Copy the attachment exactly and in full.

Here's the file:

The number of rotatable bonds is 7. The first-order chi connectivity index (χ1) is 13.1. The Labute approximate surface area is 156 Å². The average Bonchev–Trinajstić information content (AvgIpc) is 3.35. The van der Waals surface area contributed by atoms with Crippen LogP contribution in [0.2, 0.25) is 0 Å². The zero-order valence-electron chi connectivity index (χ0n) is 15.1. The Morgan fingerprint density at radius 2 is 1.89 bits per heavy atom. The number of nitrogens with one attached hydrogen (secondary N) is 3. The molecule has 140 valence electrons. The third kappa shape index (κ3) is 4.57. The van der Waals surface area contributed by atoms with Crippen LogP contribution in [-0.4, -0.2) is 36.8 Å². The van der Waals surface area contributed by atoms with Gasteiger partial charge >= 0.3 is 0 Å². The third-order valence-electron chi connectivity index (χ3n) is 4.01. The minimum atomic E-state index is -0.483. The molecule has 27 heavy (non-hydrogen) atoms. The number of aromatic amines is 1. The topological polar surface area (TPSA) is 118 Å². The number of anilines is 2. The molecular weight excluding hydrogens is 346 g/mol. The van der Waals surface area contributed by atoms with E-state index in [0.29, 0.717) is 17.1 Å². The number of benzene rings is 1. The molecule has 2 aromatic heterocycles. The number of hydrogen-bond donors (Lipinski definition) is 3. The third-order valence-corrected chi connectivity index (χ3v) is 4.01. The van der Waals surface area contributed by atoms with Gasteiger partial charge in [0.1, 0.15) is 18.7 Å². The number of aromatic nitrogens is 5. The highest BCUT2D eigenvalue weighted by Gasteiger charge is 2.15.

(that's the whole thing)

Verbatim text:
The number of rotatable bonds is 7. The first-order chi connectivity index (χ1) is 13.1. The Labute approximate surface area is 156 Å². The average Bonchev–Trinajstić information content (AvgIpc) is 3.35. The van der Waals surface area contributed by atoms with Crippen LogP contribution in [0.2, 0.25) is 0 Å². The zero-order valence-electron chi connectivity index (χ0n) is 15.1. The Morgan fingerprint density at radius 2 is 1.89 bits per heavy atom. The number of nitrogens with one attached hydrogen (secondary N) is 3. The molecule has 140 valence electrons. The third kappa shape index (κ3) is 4.57. The van der Waals surface area contributed by atoms with Crippen LogP contribution in [-0.4, -0.2) is 36.8 Å². The van der Waals surface area contributed by atoms with Gasteiger partial charge >= 0.3 is 0 Å². The third-order valence-electron chi connectivity index (χ3n) is 4.01. The minimum atomic E-state index is -0.483. The molecule has 27 heavy (non-hydrogen) atoms. The number of aromatic amines is 1. The topological polar surface area (TPSA) is 118 Å². The number of anilines is 2. The molecular weight excluding hydrogens is 346 g/mol. The van der Waals surface area contributed by atoms with E-state index in [0.29, 0.717) is 17.1 Å². The number of benzene rings is 1. The molecule has 2 aromatic heterocycles. The number of hydrogen-bond donors (Lipinski definition) is 3. The third-order valence-corrected chi connectivity index (χ3v) is 4.01. The van der Waals surface area contributed by atoms with Gasteiger partial charge in [0.1, 0.15) is 18.7 Å². The number of aromatic nitrogens is 5. The highest BCUT2D eigenvalue weighted by Gasteiger charge is 2.15.